When a participant accesses a Gala URL, Weave searches through the list of active forums associated with the gala and automatically adds the participant to the first forum that has an open seat. If there are no open seats, Weave will either create a new, unfacilitated forum for the participant or ask the participant to try again when a forum with an open seat becomes available. In a sense, galas act like a “dispatching mechanism” for participants, guiding them into a forum.
Both forums and galas have a guest list, which is a list of email addresses and/or domain names eligible to participate in the forum, and a black list, which, as you’ve probably guessed, is a list of email addresses and/or domain names that are ineligible to participate. Guest lists can be further configured to require participants to authenticate their identity via their Weave account or their email address, giving you a very high degree of confidence that the participants are exactly who you approve – and no one else.
As you might imagine, there is a substantial amount of machinery that works "under the covers" to make all of this work in a seamless manner. The Conteneo dev team has made it pretty easy to use forums and galas, so let’s explore some circumstances in which you might use one over the other.
Single Team? Use a Forum
The easiest design choice is when you have a single team. In these cases, just use a single forum. Most of the time, your “single team” will be three to eight people. However, there are times when a “team” might be larger than just eight people. For example, a customer asked us if they could use a single Prune the Product Tree with 18 members of a Customer Advisory Board who really wanted to work together on one very large, custom-designed canvas. Normally, we’d recommend that they use three separate forums of 6 participants and then merge/analyze the results. In this case, having one very large group of participants made good sense, and the event was quite successful.
Multiple Forums for Moderate Group Sizes
Let’s assume you have a larger number of participants, for example, 40 to 60 stakeholders who should be involved in a portfolio prioritization process. Now we get the heart of the question that motivated this design tip: should you use multiple forums or one gala?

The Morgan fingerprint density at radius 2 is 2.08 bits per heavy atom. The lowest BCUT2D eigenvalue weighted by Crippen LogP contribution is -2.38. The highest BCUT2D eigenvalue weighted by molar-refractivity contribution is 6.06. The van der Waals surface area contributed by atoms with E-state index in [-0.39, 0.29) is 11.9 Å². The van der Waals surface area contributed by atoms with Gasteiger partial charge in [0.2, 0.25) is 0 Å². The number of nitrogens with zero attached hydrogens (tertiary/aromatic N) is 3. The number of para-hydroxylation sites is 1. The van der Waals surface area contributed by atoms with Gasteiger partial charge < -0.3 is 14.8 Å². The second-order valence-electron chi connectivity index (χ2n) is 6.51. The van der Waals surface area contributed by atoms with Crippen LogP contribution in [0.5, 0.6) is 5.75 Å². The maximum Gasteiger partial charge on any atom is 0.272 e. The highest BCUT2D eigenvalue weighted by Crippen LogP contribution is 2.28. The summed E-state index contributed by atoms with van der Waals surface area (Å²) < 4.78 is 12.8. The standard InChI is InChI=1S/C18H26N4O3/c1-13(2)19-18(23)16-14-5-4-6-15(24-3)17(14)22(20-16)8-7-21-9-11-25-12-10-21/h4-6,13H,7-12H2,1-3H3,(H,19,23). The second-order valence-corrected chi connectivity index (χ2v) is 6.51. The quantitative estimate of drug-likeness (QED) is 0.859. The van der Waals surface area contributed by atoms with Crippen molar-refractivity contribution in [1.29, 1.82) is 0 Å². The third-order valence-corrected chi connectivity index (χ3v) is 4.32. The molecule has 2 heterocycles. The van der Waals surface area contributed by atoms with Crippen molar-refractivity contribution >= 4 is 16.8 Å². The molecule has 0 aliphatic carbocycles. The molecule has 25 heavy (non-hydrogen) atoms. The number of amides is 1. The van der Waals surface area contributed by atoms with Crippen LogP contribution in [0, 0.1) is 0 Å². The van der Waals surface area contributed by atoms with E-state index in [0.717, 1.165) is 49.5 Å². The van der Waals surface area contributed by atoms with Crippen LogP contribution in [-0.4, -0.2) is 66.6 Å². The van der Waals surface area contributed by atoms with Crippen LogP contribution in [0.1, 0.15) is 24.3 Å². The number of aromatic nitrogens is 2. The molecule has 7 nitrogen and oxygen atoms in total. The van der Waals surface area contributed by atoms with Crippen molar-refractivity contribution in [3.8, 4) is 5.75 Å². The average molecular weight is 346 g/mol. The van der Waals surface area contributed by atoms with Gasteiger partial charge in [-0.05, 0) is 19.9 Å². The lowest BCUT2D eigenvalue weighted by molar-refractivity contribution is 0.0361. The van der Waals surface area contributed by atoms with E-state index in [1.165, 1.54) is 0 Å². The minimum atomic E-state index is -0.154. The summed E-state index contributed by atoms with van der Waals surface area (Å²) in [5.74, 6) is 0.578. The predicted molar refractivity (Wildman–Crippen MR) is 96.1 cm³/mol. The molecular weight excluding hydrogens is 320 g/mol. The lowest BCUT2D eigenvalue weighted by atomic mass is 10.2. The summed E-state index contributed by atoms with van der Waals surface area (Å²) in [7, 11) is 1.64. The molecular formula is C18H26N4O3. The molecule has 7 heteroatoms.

The key to answering this question concerns the structure of the groups: if group structure or group identity is important – meaning – you care about which participants are in which forums – you should use multiple forums, one for each group, because a gala does not preserve group structure.
However, if the group structure is not important – meaning – you don’t really care about the individual members in a forum – then you can and should use a gala, because galas make scheduling these kinds of forums a breeze.
Let's explore a few examples of when group membership does and does not matter.
Where Group Membership Matters: Participatory Budgeting in Schools
To illustrate when group membership matters, this case study is base on Every Voice Engaged Foundation’s work in implementing Participatory Budgeting (PB) in Sunnyvale Middle School in Sunnyvale, CA. PB projects generally proceed in four distinct phases:
- Proposal Ideation: Participants generate ideas for proposals.
- Proposal Development: A steering committee reviews the ideas and selects a subset of ideas for proposal development.
- Proposal Selection: A set of proposals is presented for voting.
- Proposal Implementation: The most broadly supported proposals are selected for implementation.
For the Sunnyvale Middle School project’s ideation phase, we needed to determine how to best organize the students for idea submission. There are approximately 1200 students at the school organized into about 50 homerooms. The teachers managing the process felt that students in the same homeroom should be in the same forum, as it would give students a chance to discuss ideas with each other and their teachers at a known time. Accordingly, we created 50 forums, one for each forum, and gave each homeroom their unique 9-digit join id.
If you choose this option make certain that your facilitators start their forums on time! We had a few teachers who forgot to start their forum, delaying some of the interaction. For large numbers of forums, I often skip the lobby and start the forum immediately.
Where Group Membership Matters: Enterprise Retrospectives
An enterprise retrospective is a process in which each team in an organization conducts are online retrospective in Weave to generate data that is analyzed across the teams to identify patterns of behavior and opportunities for improvement at the enterprise, department, squad and team level. Because group membership matters in a retrospective you’re going to schedule multiple forums, one for each team.
When Group Membership Does Not Matter: Portfolio Prioritization
Traditional portfolio management practices often limit the number of leaders involved in selecting which projects to fund because it is simply too hard to get a lot of people involved. The root cause of why it is hard varies. Sometimes it takes too long to schedule the necessary meetings, especially when leaders are distributed across multiple time zones. Many times it is too costly to fly everyone into the same location. At other times the portfolio managers don’t have a means to manage and analyze the data from different voices – so they just don’t ask.